The Scapegoat by Daphne Du Maurier

  I woke up early this morning to finish this book by Daphne Du Maurier, perhaps not as well known as Rebecca this is definitely a worthwhile read.  The story concerns John, a British tourist, disconnected and discontented wandering France on his vacation.  A professor of history he realizes that he has no connections to real people or the real world.  His life is boring, sad, and lonely.  A chance meeting sets off a chain of events that will certainly make his life less boring.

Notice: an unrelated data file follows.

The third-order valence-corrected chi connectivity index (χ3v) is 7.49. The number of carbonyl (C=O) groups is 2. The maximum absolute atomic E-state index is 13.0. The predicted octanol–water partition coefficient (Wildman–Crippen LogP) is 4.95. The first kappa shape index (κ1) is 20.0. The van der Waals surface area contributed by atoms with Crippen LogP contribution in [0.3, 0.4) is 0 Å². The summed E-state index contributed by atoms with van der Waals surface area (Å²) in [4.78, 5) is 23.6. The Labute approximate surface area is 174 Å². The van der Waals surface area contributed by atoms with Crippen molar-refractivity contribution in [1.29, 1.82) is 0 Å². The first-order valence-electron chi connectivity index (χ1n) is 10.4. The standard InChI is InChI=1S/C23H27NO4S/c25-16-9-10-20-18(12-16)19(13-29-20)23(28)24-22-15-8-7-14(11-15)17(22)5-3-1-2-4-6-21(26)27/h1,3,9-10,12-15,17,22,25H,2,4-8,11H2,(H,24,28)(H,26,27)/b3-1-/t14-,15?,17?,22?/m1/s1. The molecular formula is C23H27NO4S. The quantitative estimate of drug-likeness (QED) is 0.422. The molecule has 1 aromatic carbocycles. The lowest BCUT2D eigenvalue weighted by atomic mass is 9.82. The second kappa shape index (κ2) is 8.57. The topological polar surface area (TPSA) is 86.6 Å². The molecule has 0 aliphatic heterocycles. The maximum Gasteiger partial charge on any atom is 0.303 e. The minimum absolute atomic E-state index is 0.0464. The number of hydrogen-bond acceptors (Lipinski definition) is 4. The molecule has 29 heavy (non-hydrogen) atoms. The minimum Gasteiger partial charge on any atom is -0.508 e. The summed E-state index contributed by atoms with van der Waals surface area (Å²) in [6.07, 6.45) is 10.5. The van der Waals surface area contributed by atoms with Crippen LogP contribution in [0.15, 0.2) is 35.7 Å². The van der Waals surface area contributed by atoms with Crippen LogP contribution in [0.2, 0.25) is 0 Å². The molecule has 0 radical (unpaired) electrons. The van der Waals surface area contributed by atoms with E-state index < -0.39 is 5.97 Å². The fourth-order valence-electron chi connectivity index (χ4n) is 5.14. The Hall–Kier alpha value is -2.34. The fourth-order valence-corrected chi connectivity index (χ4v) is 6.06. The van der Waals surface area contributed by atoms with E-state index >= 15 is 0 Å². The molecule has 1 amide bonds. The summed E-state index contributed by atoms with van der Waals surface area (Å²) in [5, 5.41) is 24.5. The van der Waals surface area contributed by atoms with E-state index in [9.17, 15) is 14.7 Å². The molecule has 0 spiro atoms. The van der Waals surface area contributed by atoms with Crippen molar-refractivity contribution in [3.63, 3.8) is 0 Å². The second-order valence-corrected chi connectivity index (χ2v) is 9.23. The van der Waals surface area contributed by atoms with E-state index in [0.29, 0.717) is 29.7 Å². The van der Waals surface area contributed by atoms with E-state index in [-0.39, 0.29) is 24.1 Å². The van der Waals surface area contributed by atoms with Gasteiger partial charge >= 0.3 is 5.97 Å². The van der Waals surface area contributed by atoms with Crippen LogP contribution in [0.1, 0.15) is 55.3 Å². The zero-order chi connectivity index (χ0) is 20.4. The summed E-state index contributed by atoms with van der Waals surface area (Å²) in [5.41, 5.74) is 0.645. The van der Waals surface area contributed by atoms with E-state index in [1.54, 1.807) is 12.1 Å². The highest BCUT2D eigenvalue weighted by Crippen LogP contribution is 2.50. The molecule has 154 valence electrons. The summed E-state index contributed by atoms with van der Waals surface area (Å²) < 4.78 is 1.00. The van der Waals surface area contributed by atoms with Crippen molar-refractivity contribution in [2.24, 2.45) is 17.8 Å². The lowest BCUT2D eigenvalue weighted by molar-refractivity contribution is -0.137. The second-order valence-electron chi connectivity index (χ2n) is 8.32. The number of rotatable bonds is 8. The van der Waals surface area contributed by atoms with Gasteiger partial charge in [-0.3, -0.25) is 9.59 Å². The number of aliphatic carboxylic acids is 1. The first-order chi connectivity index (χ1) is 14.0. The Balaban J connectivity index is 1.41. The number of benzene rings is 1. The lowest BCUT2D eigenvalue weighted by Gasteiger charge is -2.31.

He meets Jean, his doppelganger.  The two men are initially shocked and set off have drinks to discuss this strange meeting.  Jean is overwhelmed  by his life and takes the opportunity to make off with John’s identity and leave John to face the consequences.  Rather than wallow, curse or even report the identity theft to the authorities, John steps into the French Jean’s life and for the first time connects to people and to life itself.

The story was well plotted, revealing the intricacies of family, history, power plays, and forgiveness.  The language was descriptive and pulled the reader into the scenes with an excellent sense of place. John, as a man finding his way, showed growth over the course of the book, leading the reader to root for this new better “Jean” and his family.  Many of the secondary characters have their own scene stealing moments.

Excellent read!